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As a growing consulting firm focused on the Federal government, we have something in common with our clients. Our workforces must both increase their focus on habitually using innovation techniques to solve problems – getting results more quickly and more broadly.
“Employees at all levels are too busy ‘doing their jobs’ and ‘fighting fires’ to devote time or pay heed to strategic initiatives.” It’s a common complaint. Academic literature has confirmed that ‘firefighting’ takes up much of the manager’s job and offers extensive advice on how to stop fighting fires – and even how to suppress the urge to do so.
Government agencies and businesses must embrace innovation and strategic thinking to keep up with today’s changing society, rising demands, and complex problems. Encouraging organizations to fully adopt innovative thinking, however, is difficult. Organizations are often focused on their daily activities and have limited time to discover new approaches. In addition, employees often choose to stay with proven, mainstream solutions because they fear wasting resources or failure.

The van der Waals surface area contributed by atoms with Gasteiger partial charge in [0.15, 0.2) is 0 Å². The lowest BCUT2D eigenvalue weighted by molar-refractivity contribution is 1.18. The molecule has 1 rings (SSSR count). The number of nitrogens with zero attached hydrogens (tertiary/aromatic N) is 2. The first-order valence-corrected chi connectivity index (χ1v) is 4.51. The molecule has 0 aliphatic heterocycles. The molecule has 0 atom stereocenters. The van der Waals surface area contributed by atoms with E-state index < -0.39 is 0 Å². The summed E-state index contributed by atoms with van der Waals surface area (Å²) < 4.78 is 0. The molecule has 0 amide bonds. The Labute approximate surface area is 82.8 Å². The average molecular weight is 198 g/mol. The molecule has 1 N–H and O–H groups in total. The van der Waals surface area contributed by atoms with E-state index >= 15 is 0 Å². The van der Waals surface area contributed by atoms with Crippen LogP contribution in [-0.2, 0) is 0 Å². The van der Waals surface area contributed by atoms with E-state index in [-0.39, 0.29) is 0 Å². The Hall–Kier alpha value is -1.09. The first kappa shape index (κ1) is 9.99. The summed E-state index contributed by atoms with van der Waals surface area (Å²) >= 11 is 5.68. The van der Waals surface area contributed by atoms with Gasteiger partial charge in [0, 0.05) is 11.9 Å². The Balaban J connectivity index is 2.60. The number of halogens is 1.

Agency leaders have more than a little to do these days. The Office of Management and Budget (OMB) released guidance for implementing Executive Orders and Presidential Memoranda on Federal management and human capital. The Comprehensive Plan for Reforming the Federal Government and Reducing the Federal Civilian Workforce (M-17-22) directs agencies to create comprehensive plans to enhance mission focus, streamline operations, and improve workforce effectiveness and efficiency.
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Solution Architect (Bluemont, VA)
Working with a small team in a complex mission environment, the Solution Architect helps design an actionable architecture that provides leading edge security, availability, and network services to critical facility systems. The ideal candidate has a strong working knowledge of various federal architecture frameworks (e.g., FEAF, DODAF), strong experience and skills with system diagrams, and outstanding written communications.